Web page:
Trent Reznor Does Not Want You To Pay A Lot For This CD

May 14th, 2007 // 10 Comments

trent-reznor.jpgWe’re pretty sure that Trent Reznor will be parting ways with the entire major-label structure the millisecond his contract says he can. The latest piece of evidence pointing to this theory comes from his blog:

As the climate grows more and more desperate for record labels, their answer to their mostly self-inflicted wounds seems to be to screw the consumer over even more. A couple of examples that quickly come to mind:

* The ABSURD retail pricing of Year Zero in Australia. Shame on you, UMG. Year Zero is selling for $34.99 Australian dollars ($29.10 US). No wonder people steal music. Avril Lavigne’s record in the same store was $21.99 ($18.21 US).
By the way, when I asked a label rep about this his response was: “It’s because we know you have a real core audience that will pay whatever it costs when you put something out – you know, true fans. It’s the pop stuff we have to discount to get people to buy.”
So… I guess as a reward for being a “true fan” you get ripped off.

* The dreaded EURO Maxi-single. Nothing but a consumer rip-off that I’ve been talked into my whole career. No more.
The point is, I am trying my best to make sure the music and items NIN puts in the marketplace have value, substance and are worth you considering purchasing. I am not allowing Capital G to be repackaged into several configurations that result in you getting ripped off.

We’re guessing that Trent’s run-ins with his label have resulted in this “consumer advocate” side of him coming out even more fiercely. Perhaps once he breaks free from Interscope, he can turn into the David Horowitz of the music world, taking an army of crusaders to the racks in order to fight the music industry’s worst tendencies.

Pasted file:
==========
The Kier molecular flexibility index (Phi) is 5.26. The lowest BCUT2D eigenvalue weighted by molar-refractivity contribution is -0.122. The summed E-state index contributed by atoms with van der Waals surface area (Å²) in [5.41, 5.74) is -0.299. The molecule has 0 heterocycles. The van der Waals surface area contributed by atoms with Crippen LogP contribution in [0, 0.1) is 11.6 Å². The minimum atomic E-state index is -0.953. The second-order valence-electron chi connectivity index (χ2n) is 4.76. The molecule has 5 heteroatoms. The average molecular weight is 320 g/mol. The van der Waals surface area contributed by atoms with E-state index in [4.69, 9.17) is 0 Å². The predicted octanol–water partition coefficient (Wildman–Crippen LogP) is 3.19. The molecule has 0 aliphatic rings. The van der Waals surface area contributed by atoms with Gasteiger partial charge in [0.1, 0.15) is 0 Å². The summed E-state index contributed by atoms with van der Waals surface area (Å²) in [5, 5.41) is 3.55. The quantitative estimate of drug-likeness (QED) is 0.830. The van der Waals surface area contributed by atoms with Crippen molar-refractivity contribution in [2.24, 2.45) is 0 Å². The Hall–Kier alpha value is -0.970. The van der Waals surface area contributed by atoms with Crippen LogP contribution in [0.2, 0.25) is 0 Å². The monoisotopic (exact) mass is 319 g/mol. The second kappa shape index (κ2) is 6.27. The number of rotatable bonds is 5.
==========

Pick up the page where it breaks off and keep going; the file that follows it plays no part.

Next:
Updates From Trent [nin.com]

  1. ghostyhead

    @kiteless: He DID sign with a smaller indie: The first NIN album was on TVT, who were paid a shitload of money to release Trent from his deal so that Interscope could pimp him to the masses.

    Seller’s remorse, Mr. Reznor?

  2. Ed Corcoran

    No Euro Maxi-Singles? Does that mean there won’t be a bunch of terrible remixes by buzz artists of 2 years ago for me to download on Soulseek and laugh at? Oh noes.

  3. chrisb

    Every NIN release I’ve bought since Broken has come in fucked-up, foldable, cardboard packaging with slide-out liner notes… all of which I have no doubt costs more than standard plastic jewel cases. There’s your unnecessary price increase, Trent.

  4. punkybunky

    I thought any extra packaging costs came out of the artist’s profits, anyway. (?) Either way, Year Zero was cheaper than Lavigne’s CD almost everywhere I saw them (in the US), so it’s probably safe to say it’s not the packaging’s fault in the case of Australia.

  5. RedMetal

    I paid $9.98 for Year Zero at Best Buy the week it came out after streaming it about four or five times the week before. (The disc my friend copied fron the internets – not so good. Perhaps the tubes were misaligned.) The heat sensitive coating on the CD – way cool. The price Aussies pay for music – not cool, and on top of the drought and the coming price increase on wine there . . . time to pull up the stakes in the ol’ former penal colony. But didn’t they get the last U2 CD a week before we did here in the World’s Last Superpower?

  6. Falconfire

    @chrisb: Considering that a CD actually costs about 69 cents even factoring in production costs and advertising… pretty sure Interscope can eat it.

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